I’m not asking you to agree with me. In fact, I’d be happier if you didn’t. I’m afraid of self-censorship in a place of supposed radicalism like a liberal arts school because I’m afraid that one day we will all be too afraid of being wrong, of being bad, of being canceled, of having our names written on that list, of being left in the rain to debate each other, to have dialogue, to listen to learn.
WHAT I LEARNED IN THE RAIN
In the rain it was cold and I felt small and stupid. I understood why the boys drank so much and hated so hard. I understood why Piggy refused to fight and why Jack and Roger punched each other in the face for fun. I understood why people were so desperate to stay warm, why they called others out so their own names wouldn’t be called. I understood the urge to denounce, the urge to be right, the urge to have others recognize how right and good you are.
Then I looked around and saw all the others out there with me. I met a microcelebrity13. She wasn’t cold. She told me, “If you haven’t been canceled you don’t exist.” I don’t know if I agree, but it’s alright not to agree when you’re in the rain. I think you can exist without others knowing it. Silhouettes are people too. Some people have to play it safe. I get it.
The other day the microcelebrity tweeted, “It’s called being an “edgelord14” and it’s the most honorable thing you can do with your life.” I would love it if she was right, but I know that a hot take won’t keep you warm at night. I know not to provoke for provocation’s sake. I know hurting people won’t make you feel better. But, if you haven’t said something people disagree with then you haven’t said anything at all. People hear what they want to hear and believe what they want to believe. You have to make a home in the grey area because nothing is black or white. That’s what you’ll learn in the rain.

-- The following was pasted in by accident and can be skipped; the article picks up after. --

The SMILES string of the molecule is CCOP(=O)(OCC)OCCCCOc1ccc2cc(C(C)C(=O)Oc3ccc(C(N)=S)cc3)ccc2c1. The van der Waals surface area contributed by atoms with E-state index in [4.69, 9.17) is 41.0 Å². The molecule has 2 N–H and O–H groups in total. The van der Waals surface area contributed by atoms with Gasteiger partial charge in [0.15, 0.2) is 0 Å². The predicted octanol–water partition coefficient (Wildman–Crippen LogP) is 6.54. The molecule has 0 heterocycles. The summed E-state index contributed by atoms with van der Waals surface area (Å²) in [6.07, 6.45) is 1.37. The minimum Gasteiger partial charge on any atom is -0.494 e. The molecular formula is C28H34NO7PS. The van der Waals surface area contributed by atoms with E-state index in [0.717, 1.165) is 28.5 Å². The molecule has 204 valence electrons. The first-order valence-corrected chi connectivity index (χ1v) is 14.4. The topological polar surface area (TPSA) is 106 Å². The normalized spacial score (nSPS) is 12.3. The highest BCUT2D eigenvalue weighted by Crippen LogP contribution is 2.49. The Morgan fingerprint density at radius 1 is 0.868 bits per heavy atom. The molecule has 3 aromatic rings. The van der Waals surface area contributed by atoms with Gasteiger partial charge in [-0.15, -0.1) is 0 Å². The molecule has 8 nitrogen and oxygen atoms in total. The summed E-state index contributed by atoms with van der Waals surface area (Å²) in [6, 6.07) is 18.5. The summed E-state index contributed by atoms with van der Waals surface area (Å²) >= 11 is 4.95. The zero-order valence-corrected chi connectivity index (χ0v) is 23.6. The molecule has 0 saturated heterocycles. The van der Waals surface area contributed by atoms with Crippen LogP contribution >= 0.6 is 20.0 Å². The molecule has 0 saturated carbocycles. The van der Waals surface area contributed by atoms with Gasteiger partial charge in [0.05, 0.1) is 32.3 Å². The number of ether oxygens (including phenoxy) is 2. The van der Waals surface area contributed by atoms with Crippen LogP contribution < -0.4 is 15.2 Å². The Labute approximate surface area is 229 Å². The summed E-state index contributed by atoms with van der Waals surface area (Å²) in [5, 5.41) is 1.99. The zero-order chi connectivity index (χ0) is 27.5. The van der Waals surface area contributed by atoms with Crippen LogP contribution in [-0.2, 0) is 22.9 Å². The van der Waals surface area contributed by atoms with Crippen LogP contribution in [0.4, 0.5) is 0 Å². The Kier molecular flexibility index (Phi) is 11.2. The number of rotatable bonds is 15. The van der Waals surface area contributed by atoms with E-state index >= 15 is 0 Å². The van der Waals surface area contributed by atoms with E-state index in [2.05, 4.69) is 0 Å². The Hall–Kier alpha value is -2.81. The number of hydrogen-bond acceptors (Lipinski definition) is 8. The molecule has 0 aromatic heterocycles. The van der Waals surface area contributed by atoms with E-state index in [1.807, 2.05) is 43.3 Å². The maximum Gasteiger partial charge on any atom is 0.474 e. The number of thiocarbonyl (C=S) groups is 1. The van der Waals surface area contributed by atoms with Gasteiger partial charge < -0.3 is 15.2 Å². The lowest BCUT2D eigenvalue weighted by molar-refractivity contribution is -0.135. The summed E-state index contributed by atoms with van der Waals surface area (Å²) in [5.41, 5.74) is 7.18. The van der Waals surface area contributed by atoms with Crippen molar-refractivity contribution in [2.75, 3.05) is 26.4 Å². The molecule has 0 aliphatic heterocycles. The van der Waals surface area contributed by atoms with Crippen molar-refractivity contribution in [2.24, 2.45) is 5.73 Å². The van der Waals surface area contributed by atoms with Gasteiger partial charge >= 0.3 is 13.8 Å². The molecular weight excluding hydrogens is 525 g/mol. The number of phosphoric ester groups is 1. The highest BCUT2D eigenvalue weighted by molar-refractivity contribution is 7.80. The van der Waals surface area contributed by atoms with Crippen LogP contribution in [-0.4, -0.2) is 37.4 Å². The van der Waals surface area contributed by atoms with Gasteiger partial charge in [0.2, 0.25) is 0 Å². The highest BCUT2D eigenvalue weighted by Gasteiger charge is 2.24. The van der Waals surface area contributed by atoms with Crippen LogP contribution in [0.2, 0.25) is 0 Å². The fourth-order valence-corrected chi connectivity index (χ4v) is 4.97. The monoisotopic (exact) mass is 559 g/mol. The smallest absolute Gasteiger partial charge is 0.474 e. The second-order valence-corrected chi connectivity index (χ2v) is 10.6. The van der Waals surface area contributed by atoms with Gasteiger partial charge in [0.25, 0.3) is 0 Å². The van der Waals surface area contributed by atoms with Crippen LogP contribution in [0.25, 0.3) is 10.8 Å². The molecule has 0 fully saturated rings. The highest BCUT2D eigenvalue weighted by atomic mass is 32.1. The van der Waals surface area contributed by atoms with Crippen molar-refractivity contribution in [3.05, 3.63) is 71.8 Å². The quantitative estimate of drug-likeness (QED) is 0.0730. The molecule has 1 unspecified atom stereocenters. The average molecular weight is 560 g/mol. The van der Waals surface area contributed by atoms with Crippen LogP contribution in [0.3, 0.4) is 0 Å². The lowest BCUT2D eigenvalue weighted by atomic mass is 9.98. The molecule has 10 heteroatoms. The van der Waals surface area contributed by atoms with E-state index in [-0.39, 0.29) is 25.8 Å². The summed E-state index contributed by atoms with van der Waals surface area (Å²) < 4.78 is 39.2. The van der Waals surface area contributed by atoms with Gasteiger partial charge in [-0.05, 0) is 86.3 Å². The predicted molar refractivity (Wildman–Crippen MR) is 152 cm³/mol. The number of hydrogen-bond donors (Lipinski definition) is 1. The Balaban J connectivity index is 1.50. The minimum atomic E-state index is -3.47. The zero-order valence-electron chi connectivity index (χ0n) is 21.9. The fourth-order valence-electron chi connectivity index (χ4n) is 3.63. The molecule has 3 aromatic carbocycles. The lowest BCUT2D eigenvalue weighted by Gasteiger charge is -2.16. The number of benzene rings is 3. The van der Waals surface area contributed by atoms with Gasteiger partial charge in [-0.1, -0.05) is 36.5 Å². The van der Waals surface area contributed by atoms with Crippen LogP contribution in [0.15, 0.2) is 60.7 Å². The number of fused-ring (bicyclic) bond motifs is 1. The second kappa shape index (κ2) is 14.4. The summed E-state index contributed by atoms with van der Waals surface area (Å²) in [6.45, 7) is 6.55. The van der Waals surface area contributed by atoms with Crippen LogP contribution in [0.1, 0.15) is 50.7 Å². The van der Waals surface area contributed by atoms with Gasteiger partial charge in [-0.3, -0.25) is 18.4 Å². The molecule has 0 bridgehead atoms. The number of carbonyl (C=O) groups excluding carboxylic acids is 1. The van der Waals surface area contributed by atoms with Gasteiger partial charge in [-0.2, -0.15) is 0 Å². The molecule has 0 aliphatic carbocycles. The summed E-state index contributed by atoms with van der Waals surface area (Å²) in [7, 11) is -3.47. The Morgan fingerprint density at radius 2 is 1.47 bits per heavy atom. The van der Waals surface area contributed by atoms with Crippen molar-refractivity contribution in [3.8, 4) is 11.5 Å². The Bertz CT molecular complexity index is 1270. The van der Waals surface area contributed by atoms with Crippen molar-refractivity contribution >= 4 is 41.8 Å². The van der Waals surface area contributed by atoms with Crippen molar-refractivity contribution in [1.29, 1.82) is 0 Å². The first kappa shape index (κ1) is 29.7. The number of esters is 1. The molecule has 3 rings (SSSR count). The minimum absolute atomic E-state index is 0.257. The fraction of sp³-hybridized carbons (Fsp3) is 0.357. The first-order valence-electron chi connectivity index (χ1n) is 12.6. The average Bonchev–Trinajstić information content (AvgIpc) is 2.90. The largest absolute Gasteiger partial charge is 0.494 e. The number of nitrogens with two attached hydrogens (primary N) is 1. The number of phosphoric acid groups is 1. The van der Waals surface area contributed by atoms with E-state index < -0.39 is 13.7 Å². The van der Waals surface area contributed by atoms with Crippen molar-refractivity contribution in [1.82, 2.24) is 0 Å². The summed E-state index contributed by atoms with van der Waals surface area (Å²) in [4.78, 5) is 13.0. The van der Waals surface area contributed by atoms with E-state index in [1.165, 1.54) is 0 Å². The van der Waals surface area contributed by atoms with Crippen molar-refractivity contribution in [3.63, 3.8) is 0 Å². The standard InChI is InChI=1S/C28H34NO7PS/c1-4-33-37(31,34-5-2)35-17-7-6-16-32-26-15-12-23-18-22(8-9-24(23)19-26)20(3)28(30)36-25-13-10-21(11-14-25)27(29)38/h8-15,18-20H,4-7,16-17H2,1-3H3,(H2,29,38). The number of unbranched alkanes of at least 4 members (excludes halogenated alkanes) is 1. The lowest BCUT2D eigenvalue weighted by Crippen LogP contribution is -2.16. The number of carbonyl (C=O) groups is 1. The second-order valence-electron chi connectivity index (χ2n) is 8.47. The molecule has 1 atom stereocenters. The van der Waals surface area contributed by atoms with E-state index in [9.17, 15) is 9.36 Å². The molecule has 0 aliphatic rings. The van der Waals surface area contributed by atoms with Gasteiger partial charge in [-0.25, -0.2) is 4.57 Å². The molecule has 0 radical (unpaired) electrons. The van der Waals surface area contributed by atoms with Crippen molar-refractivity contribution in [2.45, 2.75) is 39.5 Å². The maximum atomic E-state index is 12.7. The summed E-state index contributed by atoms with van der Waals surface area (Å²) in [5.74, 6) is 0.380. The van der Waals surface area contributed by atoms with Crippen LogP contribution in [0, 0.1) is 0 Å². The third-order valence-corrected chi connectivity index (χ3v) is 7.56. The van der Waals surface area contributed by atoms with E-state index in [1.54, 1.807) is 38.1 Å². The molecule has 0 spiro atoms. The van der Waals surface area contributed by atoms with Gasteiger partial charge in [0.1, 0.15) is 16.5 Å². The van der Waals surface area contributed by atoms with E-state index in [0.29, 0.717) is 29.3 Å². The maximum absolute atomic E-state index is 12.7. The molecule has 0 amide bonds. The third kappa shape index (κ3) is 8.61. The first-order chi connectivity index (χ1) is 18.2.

I got used to the cold and the wet. I didn’t need to be good or right or part of anything or at the party. The party is boring. Don’t buzz me up. I can come up whenever I want.
1Not everyone stays canceled.↩
2Like used italics on the words: rapist, racist and slurs. Words that should NOT be italicized!↩
3They do not need protection.↩
4But these are not their names.↩
5This is called “stealthing.” This is when you are having sex and you take off the condom secretly. This can get you canceled.↩
6The laugh, this is what really gets me. This is what hurts me the most. Dr. Blasey Ford did not say that Brett Kavanaugh and that other boy raped her. I can’t remember what she said they did, but I do remember how she said they laughed at her. They stood over her and looked at each other, shared something secret in their smiles and laughed.↩
7When Jack and Roger read this story and send me notes, they want the part about skateboarding removed. They don’t skate anymore, but let’s just pretend they do.↩
8Yes, they see the same guy.↩
9Good and easy!↩
10Some other factors: time between the mistake and the apology, number of people who the mistake reached and hurt, number of people who felt the mistake was not a mistake but permission to hurt people, number of times the apology has been requested, number of other mistakes the apologizer has made, number of other apologies the apologizer has made…↩
11Now that was a better use of italics!↩
12Boring stuff. Regurgitated stuff. Stupid stuff. Too much stuff to write or remember or go over right here right now.↩
13Some people say she was there because she said the R word on her podcast and refused to say sorry. Others say she was there for glorifying her eating disorder and because people refused to really listen to her issues with identity politics.↩
14Edgelord (plural edgelords) (informal, derogatory, Internet slang) Someone who attempts to seem edgy by doing or saying risque, nihilistic or offensive things.↩